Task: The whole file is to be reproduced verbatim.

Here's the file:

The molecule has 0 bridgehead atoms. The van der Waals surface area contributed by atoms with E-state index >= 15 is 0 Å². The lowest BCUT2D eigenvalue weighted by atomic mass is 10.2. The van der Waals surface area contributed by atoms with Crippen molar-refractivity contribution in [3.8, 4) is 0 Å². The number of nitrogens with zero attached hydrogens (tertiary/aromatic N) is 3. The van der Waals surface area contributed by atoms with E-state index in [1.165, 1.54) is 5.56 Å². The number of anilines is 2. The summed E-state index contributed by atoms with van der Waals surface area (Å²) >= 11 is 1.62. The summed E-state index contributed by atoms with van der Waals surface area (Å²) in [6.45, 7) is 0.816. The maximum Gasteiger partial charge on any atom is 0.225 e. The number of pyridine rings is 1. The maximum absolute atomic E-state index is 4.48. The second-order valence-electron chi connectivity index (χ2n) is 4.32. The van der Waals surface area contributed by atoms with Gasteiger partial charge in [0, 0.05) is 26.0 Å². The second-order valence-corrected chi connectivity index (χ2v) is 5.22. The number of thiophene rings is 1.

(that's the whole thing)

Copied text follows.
The molecule has 0 bridgehead atoms. The van der Waals surface area contributed by atoms with E-state index >= 15 is 0 Å². The lowest BCUT2D eigenvalue weighted by atomic mass is 10.2. The van der Waals surface area contributed by atoms with Crippen molar-refractivity contribution in [3.8, 4) is 0 Å². The number of nitrogens with zero attached hydrogens (tertiary/aromatic N) is 3. The van der Waals surface area contributed by atoms with E-state index in [1.165, 1.54) is 5.56 Å². The number of anilines is 2. The summed E-state index contributed by atoms with van der Waals surface area (Å²) >= 11 is 1.62. The summed E-state index contributed by atoms with van der Waals surface area (Å²) in [6.45, 7) is 0.816. The maximum Gasteiger partial charge on any atom is 0.225 e. The number of pyridine rings is 1. The maximum absolute atomic E-state index is 4.48. The second-order valence-electron chi connectivity index (χ2n) is 4.32. The van der Waals surface area contributed by atoms with Gasteiger partial charge in [0, 0.05) is 26.0 Å². The second-order valence-corrected chi connectivity index (χ2v) is 5.22. The number of thiophene rings is 1.